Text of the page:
15 See, I have set before you today life and prosperity, death and adversity. 16If you obey the commandments of the Lord your God* that I am commanding you today, by loving the Lord your God, walking in his ways, and observing his commandments, decrees, and ordinances, then you shall live and become numerous, and the Lord your God will bless you in the land that you are entering to possess. 17But if your heart turns away and you do not hear, but are led astray to bow down to other gods and serve them, 18I declare to you today that you shall perish; you shall not live long in the land that you are crossing the Jordan to enter and possess. 19I call heaven and earth to witness against you today that I have set before you life and death, blessings and curses. Choose life so that you and your descendants may live, 20loving the Lord your God, obeying him, and holding fast to him; for that means life to you and length of days, so that you may live in the land that the Lord swore to give to your ancestors, to Abraham, to Isaac, and to Jacob. (Deut 30)
Deuteronomy leads straight to prosperity theology which is not just the idea that good Christians get rich but that things go well if we do the right thing by God, which in Jesus' time meant also to do the cultic life of the temple correctly. So the Pharisees are not the enemy of God, they are terrible serious and faithful in their discipleship, and our congregations are full of deep, sincere, compassionate Pharisees...
But Jesus says Go and learn what this means: I desire mercy, not sacrifice.
10 And as he sat at dinner* in the house, many tax-collectors and sinners came and were sitting* with him and his disciples. 11When the Pharisees saw this, they said to his disciples, ‘Why does your teacher eat with tax-collectors and sinners?’ 12But when he heard this, he said, ‘Those who are well have no need of a physician, but those who are sick. 13Go and learn what this means, “I desire mercy, not sacrifice.” For I have come to call not the righteous but sinners.’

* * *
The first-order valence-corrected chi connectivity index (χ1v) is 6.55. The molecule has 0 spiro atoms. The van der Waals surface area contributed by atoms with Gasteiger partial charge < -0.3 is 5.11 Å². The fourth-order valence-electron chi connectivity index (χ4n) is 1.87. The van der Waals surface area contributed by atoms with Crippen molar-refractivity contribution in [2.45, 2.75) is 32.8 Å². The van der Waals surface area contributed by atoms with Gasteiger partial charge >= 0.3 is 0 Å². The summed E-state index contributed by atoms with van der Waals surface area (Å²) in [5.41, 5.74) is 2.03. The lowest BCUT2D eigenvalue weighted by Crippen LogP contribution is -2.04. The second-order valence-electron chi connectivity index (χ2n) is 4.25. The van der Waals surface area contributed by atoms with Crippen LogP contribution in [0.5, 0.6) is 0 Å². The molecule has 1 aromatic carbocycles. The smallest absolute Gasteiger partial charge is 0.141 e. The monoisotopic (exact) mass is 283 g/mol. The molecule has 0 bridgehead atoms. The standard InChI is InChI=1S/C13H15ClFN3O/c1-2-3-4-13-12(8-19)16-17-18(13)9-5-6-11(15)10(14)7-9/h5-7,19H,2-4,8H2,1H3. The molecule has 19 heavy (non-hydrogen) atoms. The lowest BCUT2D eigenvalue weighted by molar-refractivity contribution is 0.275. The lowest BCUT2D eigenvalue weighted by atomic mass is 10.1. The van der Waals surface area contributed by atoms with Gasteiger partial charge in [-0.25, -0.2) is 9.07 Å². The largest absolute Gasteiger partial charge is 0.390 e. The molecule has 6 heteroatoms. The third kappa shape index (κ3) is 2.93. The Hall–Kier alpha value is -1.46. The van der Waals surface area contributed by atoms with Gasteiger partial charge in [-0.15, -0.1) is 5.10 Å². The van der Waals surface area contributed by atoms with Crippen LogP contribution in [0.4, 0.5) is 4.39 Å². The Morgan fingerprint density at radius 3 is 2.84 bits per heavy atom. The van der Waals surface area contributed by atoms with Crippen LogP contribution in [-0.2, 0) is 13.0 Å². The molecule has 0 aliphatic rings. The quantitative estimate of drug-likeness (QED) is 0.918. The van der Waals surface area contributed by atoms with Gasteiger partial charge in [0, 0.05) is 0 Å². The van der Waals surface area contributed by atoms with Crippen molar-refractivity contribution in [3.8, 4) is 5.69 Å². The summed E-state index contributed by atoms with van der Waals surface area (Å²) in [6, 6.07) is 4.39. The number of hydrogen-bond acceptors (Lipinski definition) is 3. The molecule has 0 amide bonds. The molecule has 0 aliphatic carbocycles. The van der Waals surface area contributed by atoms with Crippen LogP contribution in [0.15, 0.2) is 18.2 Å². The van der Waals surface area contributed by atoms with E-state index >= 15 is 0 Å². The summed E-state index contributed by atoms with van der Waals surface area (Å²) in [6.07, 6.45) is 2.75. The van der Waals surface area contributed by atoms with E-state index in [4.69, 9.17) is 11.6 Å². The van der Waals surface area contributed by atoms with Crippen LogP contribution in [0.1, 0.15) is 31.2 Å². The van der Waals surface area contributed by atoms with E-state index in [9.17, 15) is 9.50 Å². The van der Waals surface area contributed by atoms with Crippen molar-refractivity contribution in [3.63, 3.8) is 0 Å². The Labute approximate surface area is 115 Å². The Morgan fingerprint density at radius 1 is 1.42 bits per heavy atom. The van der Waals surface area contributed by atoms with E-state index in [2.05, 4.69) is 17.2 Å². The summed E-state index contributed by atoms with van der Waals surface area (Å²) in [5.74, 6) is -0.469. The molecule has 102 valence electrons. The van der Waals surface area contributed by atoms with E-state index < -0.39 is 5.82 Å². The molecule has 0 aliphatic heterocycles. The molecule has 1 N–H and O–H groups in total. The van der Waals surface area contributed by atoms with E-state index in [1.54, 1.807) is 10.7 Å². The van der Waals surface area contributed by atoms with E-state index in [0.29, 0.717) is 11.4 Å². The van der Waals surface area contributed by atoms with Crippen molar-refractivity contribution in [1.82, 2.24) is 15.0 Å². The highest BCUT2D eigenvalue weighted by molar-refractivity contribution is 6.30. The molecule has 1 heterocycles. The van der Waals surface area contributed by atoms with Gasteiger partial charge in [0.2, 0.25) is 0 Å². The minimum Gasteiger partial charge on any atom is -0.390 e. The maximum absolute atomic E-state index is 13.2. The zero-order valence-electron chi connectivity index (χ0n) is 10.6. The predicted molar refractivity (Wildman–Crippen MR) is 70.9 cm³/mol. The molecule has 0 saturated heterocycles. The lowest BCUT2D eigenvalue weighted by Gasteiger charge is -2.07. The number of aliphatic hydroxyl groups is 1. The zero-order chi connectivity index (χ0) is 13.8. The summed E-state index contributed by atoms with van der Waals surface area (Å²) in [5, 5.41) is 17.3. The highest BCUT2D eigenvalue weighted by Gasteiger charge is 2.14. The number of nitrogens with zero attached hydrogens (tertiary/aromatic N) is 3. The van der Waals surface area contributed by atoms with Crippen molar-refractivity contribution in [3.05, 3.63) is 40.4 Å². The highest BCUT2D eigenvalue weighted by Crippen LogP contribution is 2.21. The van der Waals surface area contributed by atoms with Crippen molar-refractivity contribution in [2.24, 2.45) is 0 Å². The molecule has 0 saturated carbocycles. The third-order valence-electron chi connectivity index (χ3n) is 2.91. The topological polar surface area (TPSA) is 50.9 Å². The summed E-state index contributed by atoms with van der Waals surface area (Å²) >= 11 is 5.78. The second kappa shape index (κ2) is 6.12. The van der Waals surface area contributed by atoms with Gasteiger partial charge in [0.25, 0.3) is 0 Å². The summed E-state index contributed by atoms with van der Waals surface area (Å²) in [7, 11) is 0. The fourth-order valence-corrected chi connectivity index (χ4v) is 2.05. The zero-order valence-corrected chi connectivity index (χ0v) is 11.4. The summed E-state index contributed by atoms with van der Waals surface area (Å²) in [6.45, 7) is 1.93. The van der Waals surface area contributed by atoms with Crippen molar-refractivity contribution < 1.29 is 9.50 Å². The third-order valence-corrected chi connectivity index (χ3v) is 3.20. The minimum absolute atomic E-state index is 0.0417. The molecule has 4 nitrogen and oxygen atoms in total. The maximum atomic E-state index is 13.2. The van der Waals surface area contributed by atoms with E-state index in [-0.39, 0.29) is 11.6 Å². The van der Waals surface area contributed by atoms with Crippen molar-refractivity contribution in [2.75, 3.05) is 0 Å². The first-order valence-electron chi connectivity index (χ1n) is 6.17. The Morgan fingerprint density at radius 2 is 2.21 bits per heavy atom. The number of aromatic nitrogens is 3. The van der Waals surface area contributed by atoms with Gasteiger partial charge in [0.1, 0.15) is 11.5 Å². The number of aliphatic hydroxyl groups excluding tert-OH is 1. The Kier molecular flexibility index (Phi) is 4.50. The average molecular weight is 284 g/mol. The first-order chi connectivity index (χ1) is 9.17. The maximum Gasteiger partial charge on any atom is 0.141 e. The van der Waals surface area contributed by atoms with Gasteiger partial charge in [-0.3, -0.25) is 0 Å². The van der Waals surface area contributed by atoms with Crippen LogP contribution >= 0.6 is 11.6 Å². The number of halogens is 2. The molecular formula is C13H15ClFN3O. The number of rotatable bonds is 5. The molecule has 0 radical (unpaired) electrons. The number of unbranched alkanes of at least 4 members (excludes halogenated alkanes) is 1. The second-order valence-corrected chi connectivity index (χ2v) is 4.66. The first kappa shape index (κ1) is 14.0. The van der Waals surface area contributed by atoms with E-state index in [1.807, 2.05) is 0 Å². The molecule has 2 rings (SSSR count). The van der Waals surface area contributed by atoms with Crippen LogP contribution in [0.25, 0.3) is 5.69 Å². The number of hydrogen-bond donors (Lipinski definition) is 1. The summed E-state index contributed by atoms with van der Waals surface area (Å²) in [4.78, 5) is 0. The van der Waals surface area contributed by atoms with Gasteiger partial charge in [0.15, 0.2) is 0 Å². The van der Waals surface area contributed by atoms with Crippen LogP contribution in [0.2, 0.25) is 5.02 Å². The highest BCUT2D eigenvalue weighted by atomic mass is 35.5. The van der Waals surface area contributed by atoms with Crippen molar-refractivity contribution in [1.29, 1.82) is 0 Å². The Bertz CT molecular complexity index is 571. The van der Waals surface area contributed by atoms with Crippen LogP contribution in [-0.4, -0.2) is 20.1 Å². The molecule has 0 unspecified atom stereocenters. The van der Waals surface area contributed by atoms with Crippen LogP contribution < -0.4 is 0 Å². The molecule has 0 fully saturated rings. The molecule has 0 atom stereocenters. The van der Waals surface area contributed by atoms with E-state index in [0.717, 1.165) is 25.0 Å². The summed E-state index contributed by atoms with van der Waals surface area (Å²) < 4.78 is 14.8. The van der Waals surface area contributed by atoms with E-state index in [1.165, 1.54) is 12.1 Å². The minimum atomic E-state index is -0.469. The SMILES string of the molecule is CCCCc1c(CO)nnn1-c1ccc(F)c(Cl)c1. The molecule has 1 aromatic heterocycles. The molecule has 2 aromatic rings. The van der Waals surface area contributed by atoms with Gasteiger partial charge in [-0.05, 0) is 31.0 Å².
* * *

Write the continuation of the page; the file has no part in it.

He is quoting Hosea
For I desire steadfast love and not sacrifice,
the knowledge of God rather than burnt-offerings.
The faithfulness in Matt 25 that makes all the difference is not doctrine and not rule keeping. It is mercy, which is compassion, which is not sympathy but vulnerability which is to sit-with, and feel with (co-suffer), which is to be vulnerable-with... which, of course, may well lead to crucifixion with the poor and vulnerable. The promise is resurrection.
And if we think about it, the temptations in Matthew are all temptations to give in to the Deuteronomic vision: the creation of bread (bread and circuses in another part of the Empire) is cheap populism; it avoids the pain and risk of healing. The pinnacle of the temple is not only a tempting of God; high places are a symbol of power. In the movie Jesus of Montreal, Daniel, the Christ figure, is wined and dined in a skyline restaurant by some of the movers and shakers. In the end, what Deuteronomy offered was success: money, living long in the land, status among the people. That is not the gospel.
Not to see this, says Matthew, leads us "into eternal punishment." And in our time, in my suburb, any promise of prosperity is beginning to look like a lie as Housing Trust units reach 50 degrees.
Let's just leave the question of eternal punishment hanging there for a moment and return to some of our key hermeneutical choices which will help us read Matthew, or not. I find there is a cyclical process here, in which I am confronted by Matthew, go back to the theology with which I have arrived at the gospel, and then re-read.
Back to the key hermeneutical choices
The title Son of God means 'like Father, like Son.' But it also means 'like Son, like Father.' So, quoting Gil Bailie
As Bailie says of Anselmic atonement
The problem for this atonement theory is that it leaves in place a vengeful God who demands that someone be punished for sin. This is not a God who conforms to the God revealed in the life, death, and resurrection. We have to begin from the revelation in Christ and then go back and reckon with our understanding of God. [xi]
What is Scripture?
Is it the inspired revelation which can't be changed? Then we will always be pressured to somehow to give the god of the Old Testament priority. We will be always over-riding the mercy of Jesus. If we just look at Jesus, then we are going to lose things we shouldn't (Marcion... correct instinct but wrong answer.)